It is widely acknowledged that Länsstyrelsen has consistently failed to follow the prescribed process for assessing an Exploitation Concession application. Now it writes about the need for State investment in infrastructure to support Kallak; this has never been proposed or suggested by the Company.
In Norrbotten, Inlandsbanan, the Port of Luleå, and LKAB and Trafikverket are all looking at expanding infrastructure capacity. As we tried to demonstrate with the Copenhagen Economics’ project study, titled 'Kallak - A real asset, and a real opportunity to transform Jokkmokk', there is a 'Bigger Picture' positive impact that Kallak can deliver, both in Jokkmokk and Norrbotten, as major projects in the region are interlinked and interdependent.
Mining the Kallak North deposit has the potential to provide around 250 direct jobs and SEK600 million in additional tax revenues to the Municipality of Jokkmokk over 14 years. If the mine life is extended with the Kallak South deposit, then SEK1 billion in additional tax revenues could be generated over 25 years.
A well-engineered plan is essential, so that the local community reaps the benefits of Kallak’s potential, and Beowulf believes that the full potential benefits will only materialise through partnership and collaboration with local and regional stakeholders.
Länsstyrelsen’s latest statement contradicts its July 2015 position, when it supported the economic case for Kallak, then verbally confirmed its support to Bergsstaten for the Company’s application, and Bergsstaten, in October 2015, recommended to the Government that the Concession be awarded. It is based on statements such as this, that Beowulf has continued to invest in Kallak.
Also, in July 2015, Länsstyrelsen acknowledged that there were no conflicting national interests for the Concession Area. This was also the case for those areas taken up by operational facilities necessary to support mining. In February 2013, the SGU designated Kallak an Area of National Interest for its mining potential. Four years later, in February 2017, Sametinget placed national interest for reindeer herding directly on top of the Kallak Concession Area.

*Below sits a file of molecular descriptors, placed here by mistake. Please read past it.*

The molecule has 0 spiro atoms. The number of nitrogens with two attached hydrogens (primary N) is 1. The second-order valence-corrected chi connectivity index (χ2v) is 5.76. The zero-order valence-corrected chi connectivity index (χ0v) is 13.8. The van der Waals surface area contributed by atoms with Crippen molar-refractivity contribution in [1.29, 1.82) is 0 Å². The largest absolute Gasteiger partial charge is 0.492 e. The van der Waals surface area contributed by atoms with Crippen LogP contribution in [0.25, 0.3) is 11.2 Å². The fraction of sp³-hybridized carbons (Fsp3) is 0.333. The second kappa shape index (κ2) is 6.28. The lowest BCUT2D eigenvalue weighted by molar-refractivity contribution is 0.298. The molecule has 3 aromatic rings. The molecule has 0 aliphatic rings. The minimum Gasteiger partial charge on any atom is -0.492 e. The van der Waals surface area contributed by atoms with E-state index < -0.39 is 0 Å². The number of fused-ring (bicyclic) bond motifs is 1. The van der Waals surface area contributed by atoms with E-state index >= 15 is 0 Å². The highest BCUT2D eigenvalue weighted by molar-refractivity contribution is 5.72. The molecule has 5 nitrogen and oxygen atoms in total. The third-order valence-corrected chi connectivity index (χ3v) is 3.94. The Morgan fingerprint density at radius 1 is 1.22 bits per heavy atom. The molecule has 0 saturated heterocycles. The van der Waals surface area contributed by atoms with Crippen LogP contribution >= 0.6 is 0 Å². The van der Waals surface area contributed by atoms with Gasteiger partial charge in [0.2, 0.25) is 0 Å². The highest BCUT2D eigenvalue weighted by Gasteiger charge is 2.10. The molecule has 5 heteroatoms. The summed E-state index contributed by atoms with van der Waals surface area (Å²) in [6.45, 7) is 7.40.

Now, Länsstyrelsen gives no consideration for the period when there were no conflicts, and it watched the Company continue to invest in Kallak. It now chooses to build a case around reindeer herding being the most important national interest, but this is based on false arguments. I would suggest that to most observers, the fact that Sametinget asserted national interest for reindeer herding directly on top of the Kallak Concession Area four years after the SGU designation, and late in the application process, would appear nothing but an attempt to obstruct and frustrate our application.
With respect to Laponia, Kallak is 34 kilometres away at its closest point. Existing mines operate in closer proximity and have not threatened Laponia’s World Heritage Status. Naturvårdsverket and Riksantvarieämbetet have confirmed that Kallak will have no direct impact on Laponia.
Laponia's boundary has been established to protect what lies within the boundary, and not to restrict development, such as Kallak, which is located far beyond any conceivable 'buffer zone'.
It is the Company's view that suggesting Kallak could have such an impact on Laponia as to threaten Laponia's World Heritage Status is not a reasonable argument. The Company's ambition, to develop a modern and sustainable mining operation, in partnership with local stakeholders, protecting all interests, will further ensure that Laponia is unaffected.
The Kallak application and the Company's Heritage Impact Assessment have comprehensively assessed the direct and indirect effects of Kallak on Laponia. The Company maintains that mining and reindeer herding can prosper side by side, and there should be no material impact on reindeer herding in Laponia, and when it comes to transport, environmental permitting will safeguard the interests of Laponia.